The feel-good "Thunder Soul" is one of those examples of a documentary that probably would have been better if it hadn't been made by people who so clearly love their subjects. That would seem counter-intuitive -- director Mark Landsman's portrait of the renowned Kashmere Stage Band is filled with genuine, palpable affection -- but the movie ends up so resolutely one-note that I couldn't help but feel that a deeper, even more poignant film could have been made on the same subject. What's on the screen is plenty fun -- it's a movie filled with '70s funk music, after all -- but you may miss what could have been.
The Kashmere Stage Band is a predominantly African-American high school band from Houston, Texas, that (starting in the late '60s) was under the tutelage of musician and songwriter Conrad O. Johnson. Nicknamed Prof, he probably could have had a musical career in his own right, but instead he got it into his head that he wanted to teach teenagers how to perform in a top-flight funk band with horns, flutes, electric bass, guitars, keyboards and drums. Prof has long since retired, but as "Thunder Soul" opens, a group of his students from the '70s during the band's heyday -- winning national awards and touring the world -- decide to reunite in 2008 to do one big reunion show for their ailing band leader.
"Thunder Soul" bears some similarities to "Young@Heart," a 2007 documentary about a senior-citizen choral group that performs rock covers. Both are warm, cozy looks at how music helps people get through tough times, but they're also both poignant in showing how music's youthful spirit sometimes run counters to the inevitable aging process of those who play it.
With "Thunder Soul," that's most pronounced in the interviews with Prof, who is around 80 during the time period the film documents. Suffering from failing health, he remains a vivacious force despite his fragile frame, and in some archival footage we see that in his prime he was a modest but determined man. Prof is the spiritual center of "Thunder Soul" -- his former pupils occasionally get weepy talking about what he meant to them -- but like much of the film he's not really a three-dimensional figure. He's merely an inspirational device that brings together his old students for one last show. We hear lots of people say glowing things about the man, but you don't get a sense that you ever really know him.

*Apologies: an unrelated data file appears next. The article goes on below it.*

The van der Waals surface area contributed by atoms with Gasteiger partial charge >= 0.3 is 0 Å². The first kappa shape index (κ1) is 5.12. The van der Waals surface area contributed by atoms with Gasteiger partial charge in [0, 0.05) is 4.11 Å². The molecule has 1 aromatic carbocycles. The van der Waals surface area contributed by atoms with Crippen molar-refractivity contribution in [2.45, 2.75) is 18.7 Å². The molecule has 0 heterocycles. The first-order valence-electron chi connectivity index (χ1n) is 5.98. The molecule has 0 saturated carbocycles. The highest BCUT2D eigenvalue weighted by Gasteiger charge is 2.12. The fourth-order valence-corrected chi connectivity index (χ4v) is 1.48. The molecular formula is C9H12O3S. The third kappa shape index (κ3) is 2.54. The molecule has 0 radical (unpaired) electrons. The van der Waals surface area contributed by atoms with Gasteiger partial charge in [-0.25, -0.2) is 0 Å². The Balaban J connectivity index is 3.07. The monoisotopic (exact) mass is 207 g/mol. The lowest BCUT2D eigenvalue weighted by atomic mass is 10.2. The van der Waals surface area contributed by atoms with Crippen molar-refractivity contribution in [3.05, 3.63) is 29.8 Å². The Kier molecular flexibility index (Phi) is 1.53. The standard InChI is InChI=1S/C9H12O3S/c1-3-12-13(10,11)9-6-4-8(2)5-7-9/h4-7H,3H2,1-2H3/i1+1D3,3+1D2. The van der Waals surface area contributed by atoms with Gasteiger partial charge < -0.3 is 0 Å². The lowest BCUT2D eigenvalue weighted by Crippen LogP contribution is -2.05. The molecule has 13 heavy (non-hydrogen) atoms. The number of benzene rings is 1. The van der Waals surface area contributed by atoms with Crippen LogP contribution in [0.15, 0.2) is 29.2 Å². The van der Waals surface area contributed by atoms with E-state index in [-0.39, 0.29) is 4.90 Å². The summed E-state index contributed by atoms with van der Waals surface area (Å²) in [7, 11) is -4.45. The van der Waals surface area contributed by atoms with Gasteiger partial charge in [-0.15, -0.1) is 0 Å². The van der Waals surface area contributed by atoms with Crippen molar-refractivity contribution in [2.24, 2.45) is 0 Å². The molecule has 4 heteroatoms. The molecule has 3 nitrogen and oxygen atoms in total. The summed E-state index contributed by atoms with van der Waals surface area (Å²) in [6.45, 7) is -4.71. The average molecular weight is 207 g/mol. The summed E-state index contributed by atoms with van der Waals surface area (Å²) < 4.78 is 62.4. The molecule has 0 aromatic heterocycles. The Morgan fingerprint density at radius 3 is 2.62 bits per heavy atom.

Likewise, "Thunder Soul" interviews several of the '70s students, but beyond some cursory details about what they're up to now, Landsman glosses over the nitty-gritty details of who these people are. It's mentioned that some of the Kashmere students grew up in Houston's notorious Fifth Ward, an impoverished and crime-ridden section of the city, and that playing in the band gave these students something positive in their lives. But the emotional details slide by a little too quickly, sacrificed for a more highlight-reel approach to the '70s achievements of the Kashmere Stage Band. Same goes for a halfhearted stab at connecting the band's emergence with the larger Civil Rights movement: It's paid lip service, but then it's time to get back to the music.
The film's structuring device is the planning of the reunion show, and while it provides an easy way to organize the material, it's not particularly insightful. You hear a little about the significance of the band's music -- Prof composed original tunes for the group to play -- but you don't learn much about the nuts and bolts of putting a stage band together, especially when its members haven't played together for over 30 years. But Landsman isn't interested in really digging deep like that; "Thunder Soul" is a movie where we get to revel in the nostalgia and the good tunes. That's enough, but just barely.